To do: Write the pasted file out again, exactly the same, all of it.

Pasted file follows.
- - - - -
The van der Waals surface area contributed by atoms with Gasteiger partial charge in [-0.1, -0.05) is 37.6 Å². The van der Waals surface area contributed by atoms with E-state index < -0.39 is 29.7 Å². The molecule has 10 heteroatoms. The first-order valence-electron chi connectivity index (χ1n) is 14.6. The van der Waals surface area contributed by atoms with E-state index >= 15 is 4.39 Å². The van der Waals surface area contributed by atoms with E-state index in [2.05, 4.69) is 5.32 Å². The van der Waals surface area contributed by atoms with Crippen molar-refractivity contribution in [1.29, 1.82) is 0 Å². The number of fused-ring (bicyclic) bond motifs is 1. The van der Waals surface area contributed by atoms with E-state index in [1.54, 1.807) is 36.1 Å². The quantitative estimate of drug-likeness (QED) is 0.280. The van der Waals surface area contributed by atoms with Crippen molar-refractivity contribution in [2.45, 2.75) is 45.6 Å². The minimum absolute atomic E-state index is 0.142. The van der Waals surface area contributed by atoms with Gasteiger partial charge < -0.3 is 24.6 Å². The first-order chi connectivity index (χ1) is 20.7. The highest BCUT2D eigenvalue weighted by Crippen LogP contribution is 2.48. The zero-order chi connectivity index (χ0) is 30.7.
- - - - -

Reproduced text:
The van der Waals surface area contributed by atoms with Gasteiger partial charge in [-0.1, -0.05) is 37.6 Å². The van der Waals surface area contributed by atoms with E-state index < -0.39 is 29.7 Å². The molecule has 10 heteroatoms. The first-order valence-electron chi connectivity index (χ1n) is 14.6. The van der Waals surface area contributed by atoms with E-state index >= 15 is 4.39 Å². The van der Waals surface area contributed by atoms with E-state index in [2.05, 4.69) is 5.32 Å². The van der Waals surface area contributed by atoms with Crippen molar-refractivity contribution in [1.29, 1.82) is 0 Å². The number of fused-ring (bicyclic) bond motifs is 1. The van der Waals surface area contributed by atoms with E-state index in [1.54, 1.807) is 36.1 Å². The quantitative estimate of drug-likeness (QED) is 0.280. The van der Waals surface area contributed by atoms with Crippen molar-refractivity contribution in [2.45, 2.75) is 45.6 Å². The minimum absolute atomic E-state index is 0.142. The van der Waals surface area contributed by atoms with Gasteiger partial charge < -0.3 is 24.6 Å². The first-order chi connectivity index (χ1) is 20.7. The highest BCUT2D eigenvalue weighted by Crippen LogP contribution is 2.48. The zero-order chi connectivity index (χ0) is 30.7.